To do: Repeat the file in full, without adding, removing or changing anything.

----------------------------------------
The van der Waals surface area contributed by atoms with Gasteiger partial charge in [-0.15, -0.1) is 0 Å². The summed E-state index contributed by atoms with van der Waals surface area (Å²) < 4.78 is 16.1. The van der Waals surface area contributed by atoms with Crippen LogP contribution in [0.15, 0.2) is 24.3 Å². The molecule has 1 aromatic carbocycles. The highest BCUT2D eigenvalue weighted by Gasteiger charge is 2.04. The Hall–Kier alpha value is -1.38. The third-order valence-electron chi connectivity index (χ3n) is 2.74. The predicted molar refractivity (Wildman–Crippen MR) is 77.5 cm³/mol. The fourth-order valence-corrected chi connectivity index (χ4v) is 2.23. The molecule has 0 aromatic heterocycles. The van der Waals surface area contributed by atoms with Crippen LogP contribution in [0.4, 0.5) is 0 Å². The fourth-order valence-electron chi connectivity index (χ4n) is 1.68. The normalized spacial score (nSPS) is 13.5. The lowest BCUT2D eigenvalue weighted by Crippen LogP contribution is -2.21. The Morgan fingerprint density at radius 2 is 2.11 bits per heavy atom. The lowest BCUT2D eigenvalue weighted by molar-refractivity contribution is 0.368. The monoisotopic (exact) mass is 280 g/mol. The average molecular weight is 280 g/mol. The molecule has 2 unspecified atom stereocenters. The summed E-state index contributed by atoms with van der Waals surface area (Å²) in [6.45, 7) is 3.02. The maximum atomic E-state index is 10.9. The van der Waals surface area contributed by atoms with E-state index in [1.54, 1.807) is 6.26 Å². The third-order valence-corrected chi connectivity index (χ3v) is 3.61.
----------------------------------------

The van der Waals surface area contributed by atoms with Gasteiger partial charge in [-0.15, -0.1) is 0 Å². The summed E-state index contributed by atoms with van der Waals surface area (Å²) < 4.78 is 16.1. The van der Waals surface area contributed by atoms with Crippen LogP contribution in [0.15, 0.2) is 24.3 Å². The molecule has 1 aromatic carbocycles. The highest BCUT2D eigenvalue weighted by Gasteiger charge is 2.04. The Hall–Kier alpha value is -1.38. The third-order valence-electron chi connectivity index (χ3n) is 2.74. The predicted molar refractivity (Wildman–Crippen MR) is 77.5 cm³/mol. The fourth-order valence-corrected chi connectivity index (χ4v) is 2.23. The molecule has 0 aromatic heterocycles. The van der Waals surface area contributed by atoms with Crippen LogP contribution in [0.4, 0.5) is 0 Å². The fourth-order valence-electron chi connectivity index (χ4n) is 1.68. The normalized spacial score (nSPS) is 13.5. The lowest BCUT2D eigenvalue weighted by Crippen LogP contribution is -2.21. The Morgan fingerprint density at radius 2 is 2.11 bits per heavy atom. The lowest BCUT2D eigenvalue weighted by molar-refractivity contribution is 0.368. The monoisotopic (exact) mass is 280 g/mol. The average molecular weight is 280 g/mol. The molecule has 2 unspecified atom stereocenters. The summed E-state index contributed by atoms with van der Waals surface area (Å²) in [6.45, 7) is 3.02. The maximum atomic E-state index is 10.9. The van der Waals surface area contributed by atoms with E-state index in [1.54, 1.807) is 6.26 Å². The third-order valence-corrected chi connectivity index (χ3v) is 3.61.